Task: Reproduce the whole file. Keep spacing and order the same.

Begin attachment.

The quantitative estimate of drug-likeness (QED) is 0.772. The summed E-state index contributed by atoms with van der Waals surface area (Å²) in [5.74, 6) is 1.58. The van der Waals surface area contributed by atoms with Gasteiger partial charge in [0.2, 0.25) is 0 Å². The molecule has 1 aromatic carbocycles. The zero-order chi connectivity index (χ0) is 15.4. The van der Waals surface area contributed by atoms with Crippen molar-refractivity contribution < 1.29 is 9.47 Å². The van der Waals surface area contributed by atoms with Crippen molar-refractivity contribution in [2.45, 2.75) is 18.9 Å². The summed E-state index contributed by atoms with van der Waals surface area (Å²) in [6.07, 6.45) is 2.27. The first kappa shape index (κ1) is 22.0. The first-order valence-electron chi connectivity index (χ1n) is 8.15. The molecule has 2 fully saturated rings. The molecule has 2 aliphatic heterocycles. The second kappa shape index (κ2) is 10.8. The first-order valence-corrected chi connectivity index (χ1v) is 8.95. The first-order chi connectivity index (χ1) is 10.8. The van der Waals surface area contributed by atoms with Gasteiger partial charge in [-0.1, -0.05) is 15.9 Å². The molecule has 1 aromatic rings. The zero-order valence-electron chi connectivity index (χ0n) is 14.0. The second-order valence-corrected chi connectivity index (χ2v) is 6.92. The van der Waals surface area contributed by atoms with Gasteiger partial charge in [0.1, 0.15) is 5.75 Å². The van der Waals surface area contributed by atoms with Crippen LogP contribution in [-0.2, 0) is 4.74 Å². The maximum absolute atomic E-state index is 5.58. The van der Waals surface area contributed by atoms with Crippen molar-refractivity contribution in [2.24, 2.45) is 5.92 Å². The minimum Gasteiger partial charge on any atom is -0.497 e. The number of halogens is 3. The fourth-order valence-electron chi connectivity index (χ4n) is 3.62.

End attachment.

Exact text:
The quantitative estimate of drug-likeness (QED) is 0.772. The summed E-state index contributed by atoms with van der Waals surface area (Å²) in [5.74, 6) is 1.58. The van der Waals surface area contributed by atoms with Gasteiger partial charge in [0.2, 0.25) is 0 Å². The molecule has 1 aromatic carbocycles. The zero-order chi connectivity index (χ0) is 15.4. The van der Waals surface area contributed by atoms with Crippen molar-refractivity contribution < 1.29 is 9.47 Å². The van der Waals surface area contributed by atoms with Crippen molar-refractivity contribution in [2.45, 2.75) is 18.9 Å². The summed E-state index contributed by atoms with van der Waals surface area (Å²) in [6.07, 6.45) is 2.27. The first kappa shape index (κ1) is 22.0. The first-order valence-electron chi connectivity index (χ1n) is 8.15. The molecule has 2 fully saturated rings. The molecule has 2 aliphatic heterocycles. The second kappa shape index (κ2) is 10.8. The first-order valence-corrected chi connectivity index (χ1v) is 8.95. The first-order chi connectivity index (χ1) is 10.8. The van der Waals surface area contributed by atoms with Gasteiger partial charge in [-0.1, -0.05) is 15.9 Å². The molecule has 1 aromatic rings. The zero-order valence-electron chi connectivity index (χ0n) is 14.0. The second-order valence-corrected chi connectivity index (χ2v) is 6.92. The van der Waals surface area contributed by atoms with Gasteiger partial charge in [0.1, 0.15) is 5.75 Å². The van der Waals surface area contributed by atoms with Crippen LogP contribution in [-0.2, 0) is 4.74 Å². The maximum absolute atomic E-state index is 5.58. The van der Waals surface area contributed by atoms with Crippen molar-refractivity contribution in [2.24, 2.45) is 5.92 Å². The minimum Gasteiger partial charge on any atom is -0.497 e. The number of halogens is 3. The fourth-order valence-electron chi connectivity index (χ4n) is 3.62.